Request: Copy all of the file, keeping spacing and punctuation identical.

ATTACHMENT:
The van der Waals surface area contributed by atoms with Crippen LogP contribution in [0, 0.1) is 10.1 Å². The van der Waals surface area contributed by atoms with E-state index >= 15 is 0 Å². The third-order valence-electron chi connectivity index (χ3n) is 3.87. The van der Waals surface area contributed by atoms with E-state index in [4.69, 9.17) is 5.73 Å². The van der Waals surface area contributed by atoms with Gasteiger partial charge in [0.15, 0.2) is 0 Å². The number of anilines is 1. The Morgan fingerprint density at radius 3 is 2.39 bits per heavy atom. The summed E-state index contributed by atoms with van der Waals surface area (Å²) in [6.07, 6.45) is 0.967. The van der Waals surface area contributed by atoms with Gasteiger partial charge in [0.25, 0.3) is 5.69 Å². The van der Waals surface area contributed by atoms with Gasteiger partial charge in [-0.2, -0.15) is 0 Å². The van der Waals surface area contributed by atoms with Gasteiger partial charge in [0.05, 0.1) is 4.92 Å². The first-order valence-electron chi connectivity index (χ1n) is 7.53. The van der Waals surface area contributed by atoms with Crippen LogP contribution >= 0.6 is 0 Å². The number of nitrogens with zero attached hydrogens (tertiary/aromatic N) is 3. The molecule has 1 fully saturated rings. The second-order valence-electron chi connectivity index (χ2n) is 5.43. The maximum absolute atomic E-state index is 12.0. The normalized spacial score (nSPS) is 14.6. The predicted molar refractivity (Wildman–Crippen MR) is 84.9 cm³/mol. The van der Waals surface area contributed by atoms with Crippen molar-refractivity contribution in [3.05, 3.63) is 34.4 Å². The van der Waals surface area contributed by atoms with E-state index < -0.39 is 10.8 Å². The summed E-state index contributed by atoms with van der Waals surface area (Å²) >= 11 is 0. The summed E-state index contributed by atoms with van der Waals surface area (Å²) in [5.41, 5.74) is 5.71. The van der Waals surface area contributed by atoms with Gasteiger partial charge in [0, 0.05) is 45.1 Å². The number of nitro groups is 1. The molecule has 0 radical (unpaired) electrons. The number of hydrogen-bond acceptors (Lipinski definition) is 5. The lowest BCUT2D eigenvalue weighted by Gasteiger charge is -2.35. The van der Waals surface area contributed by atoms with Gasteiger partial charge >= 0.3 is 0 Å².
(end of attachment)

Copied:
The van der Waals surface area contributed by atoms with Crippen LogP contribution in [0, 0.1) is 10.1 Å². The van der Waals surface area contributed by atoms with E-state index >= 15 is 0 Å². The third-order valence-electron chi connectivity index (χ3n) is 3.87. The van der Waals surface area contributed by atoms with E-state index in [4.69, 9.17) is 5.73 Å². The van der Waals surface area contributed by atoms with Gasteiger partial charge in [0.15, 0.2) is 0 Å². The number of anilines is 1. The Morgan fingerprint density at radius 3 is 2.39 bits per heavy atom. The summed E-state index contributed by atoms with van der Waals surface area (Å²) in [6.07, 6.45) is 0.967. The van der Waals surface area contributed by atoms with Gasteiger partial charge in [0.25, 0.3) is 5.69 Å². The van der Waals surface area contributed by atoms with Gasteiger partial charge in [-0.2, -0.15) is 0 Å². The van der Waals surface area contributed by atoms with Gasteiger partial charge in [0.05, 0.1) is 4.92 Å². The first-order valence-electron chi connectivity index (χ1n) is 7.53. The van der Waals surface area contributed by atoms with Crippen LogP contribution >= 0.6 is 0 Å². The number of nitrogens with zero attached hydrogens (tertiary/aromatic N) is 3. The molecule has 1 fully saturated rings. The second-order valence-electron chi connectivity index (χ2n) is 5.43. The maximum absolute atomic E-state index is 12.0. The normalized spacial score (nSPS) is 14.6. The predicted molar refractivity (Wildman–Crippen MR) is 84.9 cm³/mol. The van der Waals surface area contributed by atoms with Crippen molar-refractivity contribution in [3.05, 3.63) is 34.4 Å². The van der Waals surface area contributed by atoms with E-state index < -0.39 is 10.8 Å². The summed E-state index contributed by atoms with van der Waals surface area (Å²) >= 11 is 0. The summed E-state index contributed by atoms with van der Waals surface area (Å²) in [5.41, 5.74) is 5.71. The van der Waals surface area contributed by atoms with Gasteiger partial charge in [0, 0.05) is 45.1 Å². The number of nitro groups is 1. The molecule has 0 radical (unpaired) electrons. The number of hydrogen-bond acceptors (Lipinski definition) is 5. The lowest BCUT2D eigenvalue weighted by Gasteiger charge is -2.35. The van der Waals surface area contributed by atoms with Gasteiger partial charge >= 0.3 is 0 Å².